"When familiarity is established in the market, they may reduce the profit margin of local retailers.”
The cost of 500 ml Aquafina bottles had been raised to Tk 20 in accordance with the company's pricing strategy. Prior to the adjustment, local retailers enjoyed a profit margin of Tk 6.3 per bottle, which has now increased.
Other brands, such as Pran, Daily, Spa, and Mukta, are also preparing to follow in the footsteps of Mum, Kinley, and Aquafina. However, these companies have confirmed that they are making good profits at the current pricing levels.
Kamruzzaman Kamal, marketing director of Pran-RFL Group, said, “The increase in the prices of electricity and fuel has put a strain on production and distribution costs. Pran is currently monitoring the market without raising prices."
'UNFAIR PRACTICES': CALLS FOR COMPETITION COMMISSION TO INTERVENE
Dhaka University's Prof Mizanur Rahman said when the price of a product from one company increases, it opens up an opportunity for other companies to introduce the same product at a lower cost in line with economic principles.
"Some brands increasing water prices in this manner may be seen as an opportunity for other companies to capture a share of the market. Those who have not increased prices can take advantage of this situation, thus increasing competition in the market."
The Competition Commission could potentially get involved and investigate whether any unethical practices are taking place in the market, according to him.
AHM Shafiquzzaman, the director general of the Directorate of National Consumer Rights Protection, said there is no scope for the agency to intervene in the pricing strategies employed by water companies.
"However, if anyone is found to be intentionally raising commission rates across different tiers with the motive of destabilising the market, then the agency can take action."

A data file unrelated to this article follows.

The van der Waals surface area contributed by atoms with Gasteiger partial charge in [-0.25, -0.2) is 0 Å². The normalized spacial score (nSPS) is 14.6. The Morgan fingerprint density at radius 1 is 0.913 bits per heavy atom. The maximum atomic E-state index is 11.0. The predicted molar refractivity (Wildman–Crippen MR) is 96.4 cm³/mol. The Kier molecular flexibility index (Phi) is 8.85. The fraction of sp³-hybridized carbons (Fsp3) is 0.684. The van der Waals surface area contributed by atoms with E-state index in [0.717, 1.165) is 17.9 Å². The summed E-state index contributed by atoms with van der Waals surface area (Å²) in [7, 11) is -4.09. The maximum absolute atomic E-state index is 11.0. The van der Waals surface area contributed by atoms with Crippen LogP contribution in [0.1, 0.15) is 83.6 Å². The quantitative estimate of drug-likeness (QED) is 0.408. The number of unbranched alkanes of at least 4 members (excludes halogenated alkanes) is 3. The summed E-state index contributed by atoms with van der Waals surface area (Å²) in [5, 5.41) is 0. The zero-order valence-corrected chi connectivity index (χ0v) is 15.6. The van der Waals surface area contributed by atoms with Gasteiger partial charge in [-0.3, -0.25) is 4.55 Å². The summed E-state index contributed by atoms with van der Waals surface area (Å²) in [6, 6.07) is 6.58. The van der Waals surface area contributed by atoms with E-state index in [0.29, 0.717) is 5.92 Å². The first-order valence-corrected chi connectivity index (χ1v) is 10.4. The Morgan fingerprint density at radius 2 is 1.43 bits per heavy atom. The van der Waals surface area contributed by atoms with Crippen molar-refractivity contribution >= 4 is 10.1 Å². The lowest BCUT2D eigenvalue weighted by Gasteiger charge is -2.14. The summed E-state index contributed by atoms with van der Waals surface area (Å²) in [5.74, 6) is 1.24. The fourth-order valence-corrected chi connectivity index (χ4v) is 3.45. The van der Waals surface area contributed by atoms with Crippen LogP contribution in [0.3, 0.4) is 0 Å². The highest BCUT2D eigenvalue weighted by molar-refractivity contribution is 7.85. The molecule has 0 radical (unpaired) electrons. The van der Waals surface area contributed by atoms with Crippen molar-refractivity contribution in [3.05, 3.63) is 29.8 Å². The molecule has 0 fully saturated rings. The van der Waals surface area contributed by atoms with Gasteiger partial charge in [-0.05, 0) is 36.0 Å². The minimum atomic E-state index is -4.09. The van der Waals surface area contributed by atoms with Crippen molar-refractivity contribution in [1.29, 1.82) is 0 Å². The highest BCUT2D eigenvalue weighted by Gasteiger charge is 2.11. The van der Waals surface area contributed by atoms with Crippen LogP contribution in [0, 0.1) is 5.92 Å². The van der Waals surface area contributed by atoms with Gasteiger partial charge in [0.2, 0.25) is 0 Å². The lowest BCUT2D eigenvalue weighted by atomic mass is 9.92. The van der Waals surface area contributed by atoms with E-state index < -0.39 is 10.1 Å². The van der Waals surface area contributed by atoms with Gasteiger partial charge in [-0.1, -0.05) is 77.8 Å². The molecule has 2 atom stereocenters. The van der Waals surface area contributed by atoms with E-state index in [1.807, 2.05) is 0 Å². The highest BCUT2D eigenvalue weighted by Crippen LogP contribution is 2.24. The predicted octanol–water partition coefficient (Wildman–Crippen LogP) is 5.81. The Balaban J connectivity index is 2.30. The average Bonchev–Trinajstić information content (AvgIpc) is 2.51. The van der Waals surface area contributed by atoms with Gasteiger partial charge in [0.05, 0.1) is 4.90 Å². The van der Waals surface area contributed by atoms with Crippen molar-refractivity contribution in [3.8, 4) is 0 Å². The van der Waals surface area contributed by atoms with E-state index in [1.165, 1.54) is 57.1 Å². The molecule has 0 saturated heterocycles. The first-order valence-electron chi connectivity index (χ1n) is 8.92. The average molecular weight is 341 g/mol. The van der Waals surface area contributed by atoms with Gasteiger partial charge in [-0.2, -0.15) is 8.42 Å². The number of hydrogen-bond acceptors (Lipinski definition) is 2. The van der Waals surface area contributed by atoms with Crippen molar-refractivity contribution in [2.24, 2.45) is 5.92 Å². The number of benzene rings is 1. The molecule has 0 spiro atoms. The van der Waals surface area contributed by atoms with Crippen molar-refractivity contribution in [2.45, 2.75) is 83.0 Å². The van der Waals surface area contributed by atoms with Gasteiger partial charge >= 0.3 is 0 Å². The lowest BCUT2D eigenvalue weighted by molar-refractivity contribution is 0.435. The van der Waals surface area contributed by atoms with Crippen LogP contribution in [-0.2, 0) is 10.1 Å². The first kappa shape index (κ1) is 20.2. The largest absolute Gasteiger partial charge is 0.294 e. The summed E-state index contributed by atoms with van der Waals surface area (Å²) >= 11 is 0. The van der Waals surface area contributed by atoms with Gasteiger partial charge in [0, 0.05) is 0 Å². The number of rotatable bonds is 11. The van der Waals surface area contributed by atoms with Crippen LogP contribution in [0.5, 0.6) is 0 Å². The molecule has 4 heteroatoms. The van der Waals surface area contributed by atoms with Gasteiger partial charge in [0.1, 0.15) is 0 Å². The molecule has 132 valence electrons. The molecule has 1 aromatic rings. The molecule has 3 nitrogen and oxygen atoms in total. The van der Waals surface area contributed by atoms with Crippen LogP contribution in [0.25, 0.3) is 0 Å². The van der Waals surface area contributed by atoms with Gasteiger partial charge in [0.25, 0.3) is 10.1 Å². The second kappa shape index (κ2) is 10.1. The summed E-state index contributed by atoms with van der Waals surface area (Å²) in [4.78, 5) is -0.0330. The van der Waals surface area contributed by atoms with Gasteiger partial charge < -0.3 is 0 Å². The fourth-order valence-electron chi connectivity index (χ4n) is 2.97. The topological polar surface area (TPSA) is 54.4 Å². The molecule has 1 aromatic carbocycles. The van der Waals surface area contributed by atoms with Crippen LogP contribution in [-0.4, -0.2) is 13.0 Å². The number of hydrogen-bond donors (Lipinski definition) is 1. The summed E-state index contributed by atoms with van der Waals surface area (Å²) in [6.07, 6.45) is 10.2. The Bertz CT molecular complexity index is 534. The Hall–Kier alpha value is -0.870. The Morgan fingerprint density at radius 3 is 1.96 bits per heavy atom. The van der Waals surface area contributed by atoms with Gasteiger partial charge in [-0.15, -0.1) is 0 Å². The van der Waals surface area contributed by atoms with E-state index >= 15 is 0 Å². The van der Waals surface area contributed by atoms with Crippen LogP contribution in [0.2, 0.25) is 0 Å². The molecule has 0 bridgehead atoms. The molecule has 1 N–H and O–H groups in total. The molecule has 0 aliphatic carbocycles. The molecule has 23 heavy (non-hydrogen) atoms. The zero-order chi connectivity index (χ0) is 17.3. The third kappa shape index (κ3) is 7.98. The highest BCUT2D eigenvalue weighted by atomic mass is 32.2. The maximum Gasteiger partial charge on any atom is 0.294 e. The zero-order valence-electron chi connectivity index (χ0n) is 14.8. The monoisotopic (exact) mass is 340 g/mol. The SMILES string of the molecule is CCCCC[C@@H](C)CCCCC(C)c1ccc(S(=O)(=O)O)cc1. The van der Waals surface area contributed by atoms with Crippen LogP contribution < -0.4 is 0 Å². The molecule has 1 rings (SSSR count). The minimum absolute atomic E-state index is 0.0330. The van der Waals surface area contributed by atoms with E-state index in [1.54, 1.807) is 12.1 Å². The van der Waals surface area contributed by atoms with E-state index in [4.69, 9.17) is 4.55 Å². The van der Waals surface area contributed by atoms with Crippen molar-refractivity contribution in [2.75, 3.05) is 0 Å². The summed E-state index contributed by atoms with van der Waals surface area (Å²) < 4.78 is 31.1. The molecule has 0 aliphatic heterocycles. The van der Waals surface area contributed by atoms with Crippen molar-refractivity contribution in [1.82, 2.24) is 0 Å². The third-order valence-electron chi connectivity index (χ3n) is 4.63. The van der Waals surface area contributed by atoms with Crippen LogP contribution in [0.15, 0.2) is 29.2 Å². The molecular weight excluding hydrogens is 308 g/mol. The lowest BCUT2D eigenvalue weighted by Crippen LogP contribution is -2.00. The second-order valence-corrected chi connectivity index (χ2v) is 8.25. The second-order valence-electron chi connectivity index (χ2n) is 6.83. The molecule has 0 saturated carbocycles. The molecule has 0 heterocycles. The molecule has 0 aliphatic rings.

Md Wadud Hossain, a member of the Bangladesh Trade and Tariff Commission, holds a similar view.
Commerce Secretary Tapan Kanti Ghosh, said, "If companies increase the prices of products excessively, it will reduce the demand for those products among consumers. In such cases, it is advisable to increase the supply of products that are currently priced lower in the market. In this way, higher-priced products will be cornered."
A spokesperson from the Competition Commission said they conducted a market survey on bottled water at the end of the last fiscal year. The survey revealed various inconsistencies in the pricing of water among different companies.
"There are 232 companies with licences from the BSTI to market bottled water across the country. However, only 15-20 companies have a significant presence in the market," he said.
"Although each company has varying production costs, they all charge between Tk 15-20 for a 500 ml bottle of water. The commission is considering whether any action can be taken regarding this matter."
The commission can request remedies in such cases, according to the official.
[Writing in English by Md Taif Kamal]